NASHVILLE, Tenn. – Gadolinium-based contrast agents (GBCAs) are necessary for the accurate initial diagnosis of patients experiencing a first clinical attack of symptoms consistent with multiple sclerosis and for following patients with highly active disease or sudden, unexpected declines.
But according toissued by the Consortium of Multiple Sclerosis Centers, GBCAs are optional – although helpful – in many other clinical scenarios, especially when noncontrast MRI can provide answers.
“The key is that there is an optional role for gadolinium,”said at the annual meeting of the Consortium of Multiple Sclerosis Centers. Although a GBCA is still “essential” for some clinical scenarios in clinically isolated syndrome and MS, the
“But I would like to remind you that if you need to know about ongoing, current activity,” in settings of acute change, then gadolinium is still necessary, Dr. Li of the University of British Columbia, Vancouver, said in a video interview.
The guideline is an update of CMSC’s, which endorsed a more liberal use of GBCAs. This more conservative stance reflects new research on the agents and an in 2017 from the Food and Drug Administration that required a class-wide warning about gadolinium retention.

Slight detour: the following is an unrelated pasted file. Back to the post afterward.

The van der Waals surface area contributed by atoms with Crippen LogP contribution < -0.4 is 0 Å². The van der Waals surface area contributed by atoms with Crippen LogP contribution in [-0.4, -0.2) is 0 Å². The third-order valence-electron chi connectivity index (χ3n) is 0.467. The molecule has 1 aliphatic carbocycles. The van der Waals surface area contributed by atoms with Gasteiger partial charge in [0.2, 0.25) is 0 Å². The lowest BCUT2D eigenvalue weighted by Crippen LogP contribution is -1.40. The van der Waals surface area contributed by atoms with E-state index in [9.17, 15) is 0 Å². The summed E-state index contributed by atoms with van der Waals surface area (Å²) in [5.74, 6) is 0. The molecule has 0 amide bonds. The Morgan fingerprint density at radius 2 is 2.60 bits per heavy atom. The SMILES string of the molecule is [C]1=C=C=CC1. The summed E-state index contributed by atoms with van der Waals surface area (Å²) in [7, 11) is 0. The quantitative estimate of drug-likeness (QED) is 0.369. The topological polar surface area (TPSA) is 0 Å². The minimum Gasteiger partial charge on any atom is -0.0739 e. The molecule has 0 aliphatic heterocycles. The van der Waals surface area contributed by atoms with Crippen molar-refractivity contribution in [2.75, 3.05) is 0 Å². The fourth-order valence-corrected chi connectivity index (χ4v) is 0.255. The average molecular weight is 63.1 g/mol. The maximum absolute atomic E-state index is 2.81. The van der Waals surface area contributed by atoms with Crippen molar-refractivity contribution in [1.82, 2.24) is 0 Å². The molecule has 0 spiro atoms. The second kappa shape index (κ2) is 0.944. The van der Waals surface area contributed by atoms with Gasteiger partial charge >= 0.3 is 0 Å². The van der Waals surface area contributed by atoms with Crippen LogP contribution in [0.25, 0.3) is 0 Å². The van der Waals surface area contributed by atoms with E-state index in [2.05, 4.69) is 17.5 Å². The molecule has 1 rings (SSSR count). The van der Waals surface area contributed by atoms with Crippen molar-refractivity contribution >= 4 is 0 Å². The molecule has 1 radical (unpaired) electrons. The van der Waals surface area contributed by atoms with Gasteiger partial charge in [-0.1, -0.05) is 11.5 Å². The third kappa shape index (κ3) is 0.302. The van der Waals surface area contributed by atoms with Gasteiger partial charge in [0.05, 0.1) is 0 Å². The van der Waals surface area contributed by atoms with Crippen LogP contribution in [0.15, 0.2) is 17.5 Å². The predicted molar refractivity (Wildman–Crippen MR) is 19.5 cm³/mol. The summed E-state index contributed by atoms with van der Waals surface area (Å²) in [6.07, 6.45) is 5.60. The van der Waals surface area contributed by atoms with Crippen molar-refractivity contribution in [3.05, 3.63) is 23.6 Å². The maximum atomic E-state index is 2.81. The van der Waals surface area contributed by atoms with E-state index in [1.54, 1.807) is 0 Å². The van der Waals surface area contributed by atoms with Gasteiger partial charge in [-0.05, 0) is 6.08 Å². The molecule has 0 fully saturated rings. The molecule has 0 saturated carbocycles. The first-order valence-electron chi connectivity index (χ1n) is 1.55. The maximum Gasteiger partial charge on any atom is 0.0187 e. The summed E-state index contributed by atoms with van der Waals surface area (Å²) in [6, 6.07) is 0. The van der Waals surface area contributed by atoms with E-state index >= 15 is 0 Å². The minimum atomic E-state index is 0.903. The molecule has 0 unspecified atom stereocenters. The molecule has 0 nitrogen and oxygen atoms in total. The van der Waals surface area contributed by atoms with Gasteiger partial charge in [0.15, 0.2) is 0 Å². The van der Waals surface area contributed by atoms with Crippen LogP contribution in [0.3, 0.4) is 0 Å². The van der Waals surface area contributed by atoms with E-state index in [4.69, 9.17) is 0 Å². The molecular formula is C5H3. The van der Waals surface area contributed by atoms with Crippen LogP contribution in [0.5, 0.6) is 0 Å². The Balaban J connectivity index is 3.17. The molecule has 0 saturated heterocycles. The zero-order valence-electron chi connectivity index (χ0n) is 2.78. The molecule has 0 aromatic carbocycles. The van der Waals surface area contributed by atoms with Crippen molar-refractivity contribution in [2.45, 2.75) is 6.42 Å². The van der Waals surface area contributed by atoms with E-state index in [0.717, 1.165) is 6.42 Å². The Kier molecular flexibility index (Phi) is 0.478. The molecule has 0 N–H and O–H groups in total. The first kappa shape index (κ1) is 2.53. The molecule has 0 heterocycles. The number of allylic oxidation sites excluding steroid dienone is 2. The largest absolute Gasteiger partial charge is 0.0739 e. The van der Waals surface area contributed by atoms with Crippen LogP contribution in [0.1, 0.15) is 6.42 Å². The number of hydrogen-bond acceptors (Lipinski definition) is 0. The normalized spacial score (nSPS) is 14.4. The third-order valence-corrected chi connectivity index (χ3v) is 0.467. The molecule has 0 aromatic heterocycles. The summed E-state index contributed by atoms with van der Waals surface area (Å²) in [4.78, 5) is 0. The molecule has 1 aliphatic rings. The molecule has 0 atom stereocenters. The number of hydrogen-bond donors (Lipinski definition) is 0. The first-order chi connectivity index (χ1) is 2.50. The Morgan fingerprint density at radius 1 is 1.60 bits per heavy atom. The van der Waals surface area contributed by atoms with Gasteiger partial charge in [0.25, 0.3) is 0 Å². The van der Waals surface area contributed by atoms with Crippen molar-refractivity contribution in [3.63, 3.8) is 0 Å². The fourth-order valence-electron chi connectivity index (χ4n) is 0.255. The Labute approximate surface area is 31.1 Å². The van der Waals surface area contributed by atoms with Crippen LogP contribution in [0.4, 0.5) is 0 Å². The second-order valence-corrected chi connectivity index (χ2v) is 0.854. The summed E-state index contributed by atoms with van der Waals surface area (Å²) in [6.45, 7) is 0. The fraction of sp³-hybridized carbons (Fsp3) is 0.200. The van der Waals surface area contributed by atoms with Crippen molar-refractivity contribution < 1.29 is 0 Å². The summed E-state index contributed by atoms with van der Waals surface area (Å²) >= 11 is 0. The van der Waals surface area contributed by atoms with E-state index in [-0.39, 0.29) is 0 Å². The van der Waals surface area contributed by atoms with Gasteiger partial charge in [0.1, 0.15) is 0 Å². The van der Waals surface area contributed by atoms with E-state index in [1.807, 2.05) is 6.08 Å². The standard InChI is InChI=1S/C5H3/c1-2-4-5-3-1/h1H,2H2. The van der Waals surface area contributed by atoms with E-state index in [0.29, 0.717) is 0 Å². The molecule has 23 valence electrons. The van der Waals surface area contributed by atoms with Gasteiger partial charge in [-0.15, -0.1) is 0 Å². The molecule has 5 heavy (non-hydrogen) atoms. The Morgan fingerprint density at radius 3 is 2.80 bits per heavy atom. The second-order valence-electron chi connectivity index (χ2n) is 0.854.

The agency began investigating gadolinium in 2015. In May 2017, it issued aconfirming that gadolinium accumulates in neural tissue and can be retained for an extended period. However, in reviewing the evidence, FDA found no concerning safety signals. Despite the presumed lack of toxicity, the agency issued the warning and recommended limiting the contrast agent’s use – a move reflected in CMSC’s new MRI protocol guidelines.
“While there is no known CNS toxicity, these agents should be used judiciously, recognizing that gadolinium continues to play an invaluable role in specific circumstances related to the diagnosis and follow-up of individuals with MS,” the document notes.